THE HELP: A SATAN’S SANDWICH?
September 15, 2011 § 2 Comments
THE HELP: A “Satan Sandwich?”
I read the book The Help last year and have seen the movie now twice. I’ve read at least 13 film reviews (from the New York Times and the Rolling Stone to the Christian Science Monitor and the Hollywood Reporter) as well as several academic responses (see the rather strident statement from the Association of Black Women Historians at http://www.abwh.org/ ) and innumerable comments from bloggers. From a term used recently by Representative Emanuel Cleaver regarding the August debt deal, it seems that The Help has created a “satan sandwich” of its own.
Despite all of the laments about stereotypes and the question about whether whites can write about black experience (check out the 1921 Pulitzer Prize-winner Julia Peterkin at http://www.virginia.edu/woodson/courses/hius324/peterkin.html) and the creation of two new magical negro characters (see The Rumpus blog below for an illuminating description), I decided I like “The Help.” I appreciate the struggle of the director to create a film on the subject of “help” in the 1960s. It would be controversial from any point of view. I’ve been looking at the issues of the impact of African American domestics on the white children they raised in the blog at www.justlikefamily.wordpress.com. I hope to open discussion about this complex and sometimes perplexing relationship and invite the biological children of the domestics to weigh in on what it was like to have their mother raise white children.
I am also a filmmaker, a white woman who, in the 1990s, worked with black people (see www.sharedhistory.org) in the making of a documentary about families descended from the enslaved people who were owned by my ancestors. After a 300 year relationship, some of us continue to stay in touch with each other. Many of oral histories and interviews I did were with people without high school degrees, who lived in rundown shacks or trailers on a country road, near a town where there were few opportunities in the 1960s but to work for white people. Even, today, they speak in a Gullah-like dialect that I sometimes cannot understand. Interviewing these particular African Americans was fraught with problems causing a lot of confusion for all of us. There were many misunderstandings but most of us wanted Shared History to be made and continued our struggle to write a script and shoot interviews.
With these comments in mind, I wanted to provide some excerpts from a few of the reviews and responses that I read that I thought were provocative, compelling and informative.
From Atlanta magazine, we learn that Andrew Young screened the film privately to a group of his friends. According to the magazine, as the lights came up, Young’s voice broke as he addressed his guests: “Some of you here tonight may be too young to recall this period. But almost everybody here has a grandmama, an auntie, or a relative who lived through this.” Young added, “It’s really not over. This film has done a wonderful job of opening a dialogue that lets you know that having one man in the White House is not an answer to the problems we’ve faced all our lives.”
One of the academic organizations that responded to the film is the Association of Black Women Historians (ABWH). “An Open Statement to the Fans of The Help” insists that “The Help…. distorts, ignores, and trivialized the experiences of black domestic workers. We are specifically concerned about the representations of blacks and the lack of attention given to sexual harassment and civil rights activism….In the end The Help is not a story about the millions of hardworking dignified black women who labored in white homes to support their families and communities. Rather, it is the coming-of-age story of a white protagonist, who uses myths about the lives of black women to make sense of her own.”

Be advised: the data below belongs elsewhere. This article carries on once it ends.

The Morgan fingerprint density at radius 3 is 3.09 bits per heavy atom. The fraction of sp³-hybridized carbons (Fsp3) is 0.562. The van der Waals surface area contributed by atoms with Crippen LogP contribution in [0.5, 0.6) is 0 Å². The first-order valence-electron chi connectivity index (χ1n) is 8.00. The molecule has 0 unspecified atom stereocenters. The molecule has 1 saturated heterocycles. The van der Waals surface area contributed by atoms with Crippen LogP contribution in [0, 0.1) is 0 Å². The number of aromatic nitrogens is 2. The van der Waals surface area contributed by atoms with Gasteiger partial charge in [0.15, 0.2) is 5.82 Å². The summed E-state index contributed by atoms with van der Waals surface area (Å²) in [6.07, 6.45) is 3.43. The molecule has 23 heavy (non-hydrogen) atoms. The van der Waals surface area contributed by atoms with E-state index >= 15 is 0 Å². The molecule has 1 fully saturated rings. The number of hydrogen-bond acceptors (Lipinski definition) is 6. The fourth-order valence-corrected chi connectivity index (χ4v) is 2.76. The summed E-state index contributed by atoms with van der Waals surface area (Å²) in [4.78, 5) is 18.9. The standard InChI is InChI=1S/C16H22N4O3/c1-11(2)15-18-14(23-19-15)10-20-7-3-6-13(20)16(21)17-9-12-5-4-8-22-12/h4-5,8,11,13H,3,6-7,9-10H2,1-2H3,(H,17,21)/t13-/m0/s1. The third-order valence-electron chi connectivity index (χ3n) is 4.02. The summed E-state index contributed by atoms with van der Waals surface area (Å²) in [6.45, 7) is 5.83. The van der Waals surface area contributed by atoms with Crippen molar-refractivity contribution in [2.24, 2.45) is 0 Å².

Leonard Pitts at the Miami Herald asks what might explain his own irresolute feelings about the film. “I suspect it traces to nothing more mysterious than the pain of revisiting a time and place of black subservience. And perhaps, the sting of an inherited memory….I wonder if…folks understand even now, a lifetime later, that women [African American maids] did not exist simply as a walk-on character in a white person’s life drama, that she was a fully formed human being with a life, and dreams and dreads of her own. It is Kathryn Stockett’s imperfect triumph to have understood this and seek to make others understand it, too. [However], ‘The Help’ has been beset with a certain amount of scorn from some African-Americans unseduced by its story of black maids and their white employers in Jackson, Mississippi, in that pregnant year 1963….Though the literati have a valid point (stereotyping), the criticism of The Help strikes me otherwise as more reflexive than felt. Stockett told the story of a white misfit bonding with a black maid and helping her find her voice in a society that had rendered her mute. If it is not a black power manifesto, well, neither is it ‘Birth of a Nation II.’”
In an essay forwarded by a friend in New York, African American writer, lecturer, historian and activist, Michael Henry Adams (Harlan, Lost and Found) writes “Yet some black cultural pundits still suggested that this film, in tradition of Imitation of Life or the Little Foxes, merely perpetuated a host of old harmful stereotypes…so I worried that the ‘Satan sandwich’ of black servitude, so familiar to us, would be sugarcoated and trivialized beyond both recognition or utility.”